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Old 09-06-2011, 11:19 PM
bobbyseal bobbyseal is offline
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Default Re: Being Financially Free

David,

I like your thoughts on gaining passive income from other sources. I think the most common that people do this with would be rental property (commercial, residential or vacation), dividend paying equities, and maybe an annuity.

I am concerned that what you have listed is somewhat simplistic though. I agree that $600k with a 5% return is going to get you $2500/month. However, I think it's much harder to get a low risk 5% return.

For example, the dividend aristocrats yield 3.12% - which is a far cry from the 5% you wish to have. Since the beginning of the year the dividend aristocrats have returned -5.28%. So, it's not a safe investment such as a CD. If you just put your money into the top 20 yielding aristocrats you're at a 4.12% yield. Also, remember the tax man is going to take 15% of your cash.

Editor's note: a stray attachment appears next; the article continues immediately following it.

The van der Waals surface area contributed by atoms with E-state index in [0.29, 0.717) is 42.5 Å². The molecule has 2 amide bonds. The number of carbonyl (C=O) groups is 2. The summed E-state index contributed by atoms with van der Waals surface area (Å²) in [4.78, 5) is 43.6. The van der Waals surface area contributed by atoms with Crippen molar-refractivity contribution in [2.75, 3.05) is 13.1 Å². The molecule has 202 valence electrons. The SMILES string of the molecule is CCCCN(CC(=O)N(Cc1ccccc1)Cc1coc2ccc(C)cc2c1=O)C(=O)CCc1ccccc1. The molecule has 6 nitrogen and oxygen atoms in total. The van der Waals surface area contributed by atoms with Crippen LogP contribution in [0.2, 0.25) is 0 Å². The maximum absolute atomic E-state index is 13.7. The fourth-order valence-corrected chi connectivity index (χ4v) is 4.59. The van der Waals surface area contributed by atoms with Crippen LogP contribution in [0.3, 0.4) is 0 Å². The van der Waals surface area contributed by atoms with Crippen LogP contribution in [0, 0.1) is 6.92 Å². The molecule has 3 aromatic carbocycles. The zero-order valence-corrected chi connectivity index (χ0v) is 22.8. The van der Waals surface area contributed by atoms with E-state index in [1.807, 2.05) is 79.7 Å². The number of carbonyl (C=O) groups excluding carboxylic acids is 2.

Anyway, my point is that it's not easy to get such a high yield and safe haven for one's cash. I do think rental property is advantageous based on the tax benefits (which could change, who knows), possible appreciation, and ability to match inflation with rising rents. But it's a lot more labor intensive than writing a check to your favorite dividend aristocrat and waiting for the dividends to come back every quarter.

In the end my goal is to have multiple sources of passive income. I like dividend paying stocks and rental property.

Disclosure - I own a rental property that is currently an alligator. Long on multiple dividend aristocrats and achievers.

In